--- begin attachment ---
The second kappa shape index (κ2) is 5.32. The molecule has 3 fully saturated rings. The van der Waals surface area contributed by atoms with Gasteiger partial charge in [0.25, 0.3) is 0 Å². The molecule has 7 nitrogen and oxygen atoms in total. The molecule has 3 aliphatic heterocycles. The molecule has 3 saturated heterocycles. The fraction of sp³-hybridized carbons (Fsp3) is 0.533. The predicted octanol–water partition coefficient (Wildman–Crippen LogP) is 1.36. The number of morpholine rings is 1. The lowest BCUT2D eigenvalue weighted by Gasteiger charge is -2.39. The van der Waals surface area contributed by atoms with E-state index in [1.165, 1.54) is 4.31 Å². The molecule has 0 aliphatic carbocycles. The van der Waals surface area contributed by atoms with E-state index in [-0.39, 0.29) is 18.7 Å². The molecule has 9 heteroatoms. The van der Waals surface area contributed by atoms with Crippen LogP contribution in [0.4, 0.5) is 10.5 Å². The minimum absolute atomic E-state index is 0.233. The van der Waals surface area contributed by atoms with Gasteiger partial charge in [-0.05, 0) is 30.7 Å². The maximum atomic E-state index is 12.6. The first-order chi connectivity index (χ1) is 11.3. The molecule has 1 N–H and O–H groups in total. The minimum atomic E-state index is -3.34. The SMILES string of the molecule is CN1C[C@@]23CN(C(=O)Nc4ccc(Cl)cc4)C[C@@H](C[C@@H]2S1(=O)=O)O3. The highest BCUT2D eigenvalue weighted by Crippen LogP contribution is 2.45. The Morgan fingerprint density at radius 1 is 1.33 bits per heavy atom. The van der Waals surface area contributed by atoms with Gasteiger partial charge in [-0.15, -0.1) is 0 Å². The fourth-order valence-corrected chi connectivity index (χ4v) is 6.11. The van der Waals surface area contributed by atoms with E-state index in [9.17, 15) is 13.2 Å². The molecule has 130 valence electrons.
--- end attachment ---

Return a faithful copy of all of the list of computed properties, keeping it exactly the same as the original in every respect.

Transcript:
The second kappa shape index (κ2) is 5.32. The molecule has 3 fully saturated rings. The van der Waals surface area contributed by atoms with Gasteiger partial charge in [0.25, 0.3) is 0 Å². The molecule has 7 nitrogen and oxygen atoms in total. The molecule has 3 aliphatic heterocycles. The molecule has 3 saturated heterocycles. The fraction of sp³-hybridized carbons (Fsp3) is 0.533. The predicted octanol–water partition coefficient (Wildman–Crippen LogP) is 1.36. The number of morpholine rings is 1. The lowest BCUT2D eigenvalue weighted by Gasteiger charge is -2.39. The van der Waals surface area contributed by atoms with E-state index in [1.165, 1.54) is 4.31 Å². The molecule has 0 aliphatic carbocycles. The van der Waals surface area contributed by atoms with E-state index in [-0.39, 0.29) is 18.7 Å². The molecule has 9 heteroatoms. The van der Waals surface area contributed by atoms with Crippen LogP contribution in [0.4, 0.5) is 10.5 Å². The minimum absolute atomic E-state index is 0.233. The van der Waals surface area contributed by atoms with Gasteiger partial charge in [-0.05, 0) is 30.7 Å². The maximum atomic E-state index is 12.6. The first-order chi connectivity index (χ1) is 11.3. The molecule has 1 N–H and O–H groups in total. The minimum atomic E-state index is -3.34. The SMILES string of the molecule is CN1C[C@@]23CN(C(=O)Nc4ccc(Cl)cc4)C[C@@H](C[C@@H]2S1(=O)=O)O3. The highest BCUT2D eigenvalue weighted by Crippen LogP contribution is 2.45. The Morgan fingerprint density at radius 1 is 1.33 bits per heavy atom. The van der Waals surface area contributed by atoms with Gasteiger partial charge in [-0.15, -0.1) is 0 Å². The fourth-order valence-corrected chi connectivity index (χ4v) is 6.11. The van der Waals surface area contributed by atoms with E-state index in [9.17, 15) is 13.2 Å². The molecule has 130 valence electrons.